What does Hamlet the play actually mean?
What is Hamlet telling us – about revenge, about mortality and the afterlife, or about thinking versus taking action about something? The play is ambivalent about all these things: deliberately, thanks to Shakespeare’s deft use of Hamlet’s own soliloquies (which often see him thrashing out two sides of a debate by talking to himself) and the clever use of doubling in the play. Revenge is supposed to be left to God (‘Vengeance is mine,’ saith the Lord), but both Hamlet the play and Hamlet the character imply that it’s expected in Danish society of the time that the son would take vengeance into his own hands and avenge his murdered father: he is ‘Prompted to my revenge by heaven and hell’, as he says in his soliloquy at the end of II.2.
Christopher Ricks, the noted literary critic, has talked about how many great works of literature are about exploring the tension between two competing moral or pragmatic principles. Perhaps the two contradictory principles which we most clearly see in tension in Hamlet are the two axioms ‘look before you leap’ and ‘he who hesitates is lost’. If Hamlet had been less a thinker and more a man of action, he would have made a snap judgment regarding Claudius’ guilt and then either taken revenge or resolved to leave it up to God. But if he’d been wrong, he would have condemned an innocent man to death. However, if he’d been right, he would have spared everyone else who gets dragged into his quest for vengeance and destroyed along the way: Polonius (killed in error by Hamlet), Ophelia (killed by her own hand, but in response to her father’s death at Hamlet’s hands), Laertes (killed trying to avenge Polonius’ murder), and even – against the express wishes and commands of the Ghost himself – Hamlet’s own mother, who only drinks the poisoned wine by accident because she wants to wish her son good luck in the duel he’s fighting with Laertes.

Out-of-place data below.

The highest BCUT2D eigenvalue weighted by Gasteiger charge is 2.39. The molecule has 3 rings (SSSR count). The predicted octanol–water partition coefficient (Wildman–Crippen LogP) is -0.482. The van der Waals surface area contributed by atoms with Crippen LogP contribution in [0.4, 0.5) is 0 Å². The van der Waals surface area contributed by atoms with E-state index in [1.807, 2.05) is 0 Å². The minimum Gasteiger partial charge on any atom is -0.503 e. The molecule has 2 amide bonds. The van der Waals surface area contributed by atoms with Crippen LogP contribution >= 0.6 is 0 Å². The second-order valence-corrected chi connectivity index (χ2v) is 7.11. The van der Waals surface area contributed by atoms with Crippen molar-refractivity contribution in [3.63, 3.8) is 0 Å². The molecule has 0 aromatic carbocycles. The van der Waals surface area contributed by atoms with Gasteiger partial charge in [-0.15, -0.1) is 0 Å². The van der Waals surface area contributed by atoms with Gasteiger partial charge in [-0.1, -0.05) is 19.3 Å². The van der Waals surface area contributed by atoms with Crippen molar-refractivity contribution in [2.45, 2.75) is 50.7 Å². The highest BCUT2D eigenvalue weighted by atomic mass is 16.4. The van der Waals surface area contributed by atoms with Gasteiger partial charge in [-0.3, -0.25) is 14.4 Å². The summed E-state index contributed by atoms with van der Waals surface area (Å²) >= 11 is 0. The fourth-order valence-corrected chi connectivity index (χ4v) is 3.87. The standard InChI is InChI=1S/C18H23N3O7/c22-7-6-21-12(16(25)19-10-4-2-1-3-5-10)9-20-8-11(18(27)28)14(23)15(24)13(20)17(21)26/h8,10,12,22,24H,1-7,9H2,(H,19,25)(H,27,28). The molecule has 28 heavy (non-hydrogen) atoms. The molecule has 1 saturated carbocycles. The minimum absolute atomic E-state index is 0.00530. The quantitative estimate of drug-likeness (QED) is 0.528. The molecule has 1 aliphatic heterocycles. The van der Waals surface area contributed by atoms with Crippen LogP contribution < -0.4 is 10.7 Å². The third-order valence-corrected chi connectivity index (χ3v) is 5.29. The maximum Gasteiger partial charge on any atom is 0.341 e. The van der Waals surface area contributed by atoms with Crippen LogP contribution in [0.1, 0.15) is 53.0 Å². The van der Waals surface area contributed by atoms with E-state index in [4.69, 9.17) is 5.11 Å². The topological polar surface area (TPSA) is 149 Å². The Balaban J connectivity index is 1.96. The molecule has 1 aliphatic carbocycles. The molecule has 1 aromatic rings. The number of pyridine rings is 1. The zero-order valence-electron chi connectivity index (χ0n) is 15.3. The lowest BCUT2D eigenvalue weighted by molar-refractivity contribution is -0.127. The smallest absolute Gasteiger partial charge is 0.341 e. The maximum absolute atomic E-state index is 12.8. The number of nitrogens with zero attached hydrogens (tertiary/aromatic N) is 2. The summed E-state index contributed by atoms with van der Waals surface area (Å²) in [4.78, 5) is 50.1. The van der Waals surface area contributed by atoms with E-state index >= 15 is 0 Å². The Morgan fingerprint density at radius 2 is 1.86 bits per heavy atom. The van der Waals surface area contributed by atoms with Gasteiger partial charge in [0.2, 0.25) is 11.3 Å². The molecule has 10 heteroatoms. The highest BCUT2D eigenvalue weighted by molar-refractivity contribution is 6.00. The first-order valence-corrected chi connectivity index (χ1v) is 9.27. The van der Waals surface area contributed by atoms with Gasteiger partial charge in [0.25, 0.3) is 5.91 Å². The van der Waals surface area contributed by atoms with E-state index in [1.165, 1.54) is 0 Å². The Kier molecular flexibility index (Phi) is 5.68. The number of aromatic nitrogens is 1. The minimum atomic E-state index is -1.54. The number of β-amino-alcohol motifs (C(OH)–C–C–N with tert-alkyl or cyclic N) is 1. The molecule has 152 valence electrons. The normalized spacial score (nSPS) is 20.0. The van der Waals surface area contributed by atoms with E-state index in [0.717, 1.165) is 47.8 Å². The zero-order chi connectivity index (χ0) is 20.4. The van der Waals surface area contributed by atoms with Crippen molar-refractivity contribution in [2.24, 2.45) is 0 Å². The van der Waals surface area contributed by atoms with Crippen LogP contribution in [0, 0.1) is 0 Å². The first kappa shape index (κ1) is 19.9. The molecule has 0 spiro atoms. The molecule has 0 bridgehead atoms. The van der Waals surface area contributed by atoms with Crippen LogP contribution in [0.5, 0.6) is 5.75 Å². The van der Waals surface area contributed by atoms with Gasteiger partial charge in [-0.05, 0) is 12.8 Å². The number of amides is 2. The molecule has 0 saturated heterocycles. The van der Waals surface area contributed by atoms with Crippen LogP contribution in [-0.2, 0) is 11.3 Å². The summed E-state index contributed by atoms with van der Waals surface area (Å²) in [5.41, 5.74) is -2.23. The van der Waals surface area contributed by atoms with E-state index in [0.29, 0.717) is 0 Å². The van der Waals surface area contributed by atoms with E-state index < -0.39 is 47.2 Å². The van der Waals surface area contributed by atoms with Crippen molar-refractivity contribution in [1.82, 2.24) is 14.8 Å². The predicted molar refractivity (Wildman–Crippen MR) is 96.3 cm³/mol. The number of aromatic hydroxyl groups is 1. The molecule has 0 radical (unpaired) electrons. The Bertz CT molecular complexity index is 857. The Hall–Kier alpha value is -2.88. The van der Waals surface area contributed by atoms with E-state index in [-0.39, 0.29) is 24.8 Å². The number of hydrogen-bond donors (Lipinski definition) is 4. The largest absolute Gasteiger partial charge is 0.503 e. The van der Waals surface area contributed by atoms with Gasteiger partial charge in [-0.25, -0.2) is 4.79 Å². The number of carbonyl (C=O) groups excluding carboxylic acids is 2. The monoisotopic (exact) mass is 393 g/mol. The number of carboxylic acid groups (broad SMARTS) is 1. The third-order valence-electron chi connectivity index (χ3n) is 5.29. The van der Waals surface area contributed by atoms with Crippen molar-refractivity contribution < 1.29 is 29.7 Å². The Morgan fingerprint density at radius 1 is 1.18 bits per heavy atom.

This habit of Hamlet’s, his tendency to think things over, is both one of his most appealingly humane qualities, and yet also, in many ways, his undoing – and, ultimately, the end of the whole royal house of Denmark, since Fortinbras can come in and reclaim the land that was taken from his father by Old Hamlet all those years ago.